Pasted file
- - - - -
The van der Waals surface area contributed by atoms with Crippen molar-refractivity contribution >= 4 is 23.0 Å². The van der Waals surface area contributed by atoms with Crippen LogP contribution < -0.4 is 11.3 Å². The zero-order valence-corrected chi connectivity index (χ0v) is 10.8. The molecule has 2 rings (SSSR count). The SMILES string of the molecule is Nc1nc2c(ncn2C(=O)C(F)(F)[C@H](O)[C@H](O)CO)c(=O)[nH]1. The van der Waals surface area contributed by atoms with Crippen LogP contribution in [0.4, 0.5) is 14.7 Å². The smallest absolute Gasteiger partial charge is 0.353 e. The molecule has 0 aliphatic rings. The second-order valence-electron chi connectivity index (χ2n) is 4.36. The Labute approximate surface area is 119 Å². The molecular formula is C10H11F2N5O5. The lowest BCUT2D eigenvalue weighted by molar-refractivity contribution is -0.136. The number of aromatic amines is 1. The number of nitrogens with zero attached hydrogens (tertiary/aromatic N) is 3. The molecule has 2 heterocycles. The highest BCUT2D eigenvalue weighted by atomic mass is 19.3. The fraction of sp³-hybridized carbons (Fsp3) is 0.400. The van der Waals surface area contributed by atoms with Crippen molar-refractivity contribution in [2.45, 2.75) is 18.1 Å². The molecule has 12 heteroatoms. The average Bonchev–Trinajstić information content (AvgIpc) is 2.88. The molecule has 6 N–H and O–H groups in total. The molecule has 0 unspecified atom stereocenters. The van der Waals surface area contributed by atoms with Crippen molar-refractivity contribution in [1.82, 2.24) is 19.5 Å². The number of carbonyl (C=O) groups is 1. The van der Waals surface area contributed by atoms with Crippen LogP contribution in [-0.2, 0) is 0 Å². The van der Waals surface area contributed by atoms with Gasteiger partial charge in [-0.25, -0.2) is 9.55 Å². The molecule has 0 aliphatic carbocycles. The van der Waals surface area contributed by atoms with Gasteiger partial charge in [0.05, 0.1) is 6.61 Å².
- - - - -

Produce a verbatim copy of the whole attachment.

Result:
The van der Waals surface area contributed by atoms with Crippen molar-refractivity contribution >= 4 is 23.0 Å². The van der Waals surface area contributed by atoms with Crippen LogP contribution < -0.4 is 11.3 Å². The zero-order valence-corrected chi connectivity index (χ0v) is 10.8. The molecule has 2 rings (SSSR count). The SMILES string of the molecule is Nc1nc2c(ncn2C(=O)C(F)(F)[C@H](O)[C@H](O)CO)c(=O)[nH]1. The van der Waals surface area contributed by atoms with Crippen LogP contribution in [0.4, 0.5) is 14.7 Å². The smallest absolute Gasteiger partial charge is 0.353 e. The molecule has 0 aliphatic rings. The second-order valence-electron chi connectivity index (χ2n) is 4.36. The Labute approximate surface area is 119 Å². The molecular formula is C10H11F2N5O5. The lowest BCUT2D eigenvalue weighted by molar-refractivity contribution is -0.136. The number of aromatic amines is 1. The number of nitrogens with zero attached hydrogens (tertiary/aromatic N) is 3. The molecule has 2 heterocycles. The highest BCUT2D eigenvalue weighted by atomic mass is 19.3. The fraction of sp³-hybridized carbons (Fsp3) is 0.400. The van der Waals surface area contributed by atoms with Crippen molar-refractivity contribution in [2.45, 2.75) is 18.1 Å². The molecule has 12 heteroatoms. The average Bonchev–Trinajstić information content (AvgIpc) is 2.88. The molecule has 6 N–H and O–H groups in total. The molecule has 0 unspecified atom stereocenters. The van der Waals surface area contributed by atoms with Crippen molar-refractivity contribution in [1.82, 2.24) is 19.5 Å². The number of carbonyl (C=O) groups is 1. The van der Waals surface area contributed by atoms with Crippen LogP contribution in [-0.2, 0) is 0 Å². The van der Waals surface area contributed by atoms with Gasteiger partial charge in [-0.25, -0.2) is 9.55 Å². The molecule has 0 aliphatic carbocycles. The van der Waals surface area contributed by atoms with Gasteiger partial charge in [0.05, 0.1) is 6.61 Å².